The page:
Both these pieces exemplify the way transparent gestures can speak volumes. Matthew Wilson's Drowning of Thirst demonstrates their equivalent capacity for dull incomprehensibility. Like Going and Bantam Lightweight, it brandishes emptiness and disconnection at every turn, but in such a sketchily ponderous fashion that the void it maps seems to correspond solely to another in Wilson's imagination.

I would synopsize the plot and characters if the play itself were any more than this synopsis. I'd wager that this collection of tissue-paper silhouettes is meant to represent a generation's alienation and emotional underdevelopment--and the featureless plain they've been plopped down onto, a world that offers no niche. Then again, it may just be about an insufferable bunch of losers. In any case Drowning of Thirst is underwritten, unconvincing, overlong, and trite. And here the slight staging merely emphasizes the play's flimsiness.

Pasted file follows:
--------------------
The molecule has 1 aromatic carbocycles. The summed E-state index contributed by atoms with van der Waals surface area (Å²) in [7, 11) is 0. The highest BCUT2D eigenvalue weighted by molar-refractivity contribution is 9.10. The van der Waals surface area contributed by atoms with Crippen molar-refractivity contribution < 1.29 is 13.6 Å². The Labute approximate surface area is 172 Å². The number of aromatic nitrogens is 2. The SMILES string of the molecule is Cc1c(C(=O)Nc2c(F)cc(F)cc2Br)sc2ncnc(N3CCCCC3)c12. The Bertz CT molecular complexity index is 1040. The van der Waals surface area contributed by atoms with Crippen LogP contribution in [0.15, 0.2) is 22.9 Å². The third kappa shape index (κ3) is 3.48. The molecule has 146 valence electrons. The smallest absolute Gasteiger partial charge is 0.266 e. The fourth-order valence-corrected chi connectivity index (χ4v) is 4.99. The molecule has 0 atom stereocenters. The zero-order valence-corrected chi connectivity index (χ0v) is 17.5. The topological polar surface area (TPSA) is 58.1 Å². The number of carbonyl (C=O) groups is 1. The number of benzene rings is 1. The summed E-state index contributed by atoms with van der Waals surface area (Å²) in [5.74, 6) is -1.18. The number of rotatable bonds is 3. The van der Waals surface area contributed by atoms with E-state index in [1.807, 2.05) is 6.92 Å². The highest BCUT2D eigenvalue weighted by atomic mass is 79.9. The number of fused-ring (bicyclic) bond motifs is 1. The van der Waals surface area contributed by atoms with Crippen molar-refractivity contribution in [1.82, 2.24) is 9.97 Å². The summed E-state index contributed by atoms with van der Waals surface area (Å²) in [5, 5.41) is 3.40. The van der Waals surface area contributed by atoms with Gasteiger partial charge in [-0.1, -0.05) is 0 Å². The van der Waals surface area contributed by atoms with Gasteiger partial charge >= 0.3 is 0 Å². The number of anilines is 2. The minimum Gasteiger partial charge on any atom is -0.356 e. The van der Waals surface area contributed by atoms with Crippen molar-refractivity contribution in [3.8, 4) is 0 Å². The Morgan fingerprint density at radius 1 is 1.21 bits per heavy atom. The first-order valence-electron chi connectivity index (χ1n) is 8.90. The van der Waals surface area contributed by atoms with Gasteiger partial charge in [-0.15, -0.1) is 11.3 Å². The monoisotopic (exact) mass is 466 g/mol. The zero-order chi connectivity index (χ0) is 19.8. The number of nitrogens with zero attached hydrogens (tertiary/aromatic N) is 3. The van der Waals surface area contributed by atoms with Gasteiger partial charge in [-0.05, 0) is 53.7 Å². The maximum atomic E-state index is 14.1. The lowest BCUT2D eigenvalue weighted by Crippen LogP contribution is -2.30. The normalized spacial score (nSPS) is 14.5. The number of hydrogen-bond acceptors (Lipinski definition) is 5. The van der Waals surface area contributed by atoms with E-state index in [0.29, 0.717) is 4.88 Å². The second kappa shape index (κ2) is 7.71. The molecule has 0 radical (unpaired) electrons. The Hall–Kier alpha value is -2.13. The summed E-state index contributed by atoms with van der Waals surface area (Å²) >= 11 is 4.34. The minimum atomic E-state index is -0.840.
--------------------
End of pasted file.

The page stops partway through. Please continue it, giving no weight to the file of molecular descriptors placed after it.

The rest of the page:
It's hard to gauge the actors' performances: between the paucity of the script and the lifelessness of Wilson's direction, no one has a chance. In fact this unique production has you rooting for everyone to die as quickly as possible. Which goes to show that writing about Nothing isn't nearly as easy as it looks.

Art accompanying story in printed newspaper (not available in this archive): photo/Mary Beth Sova.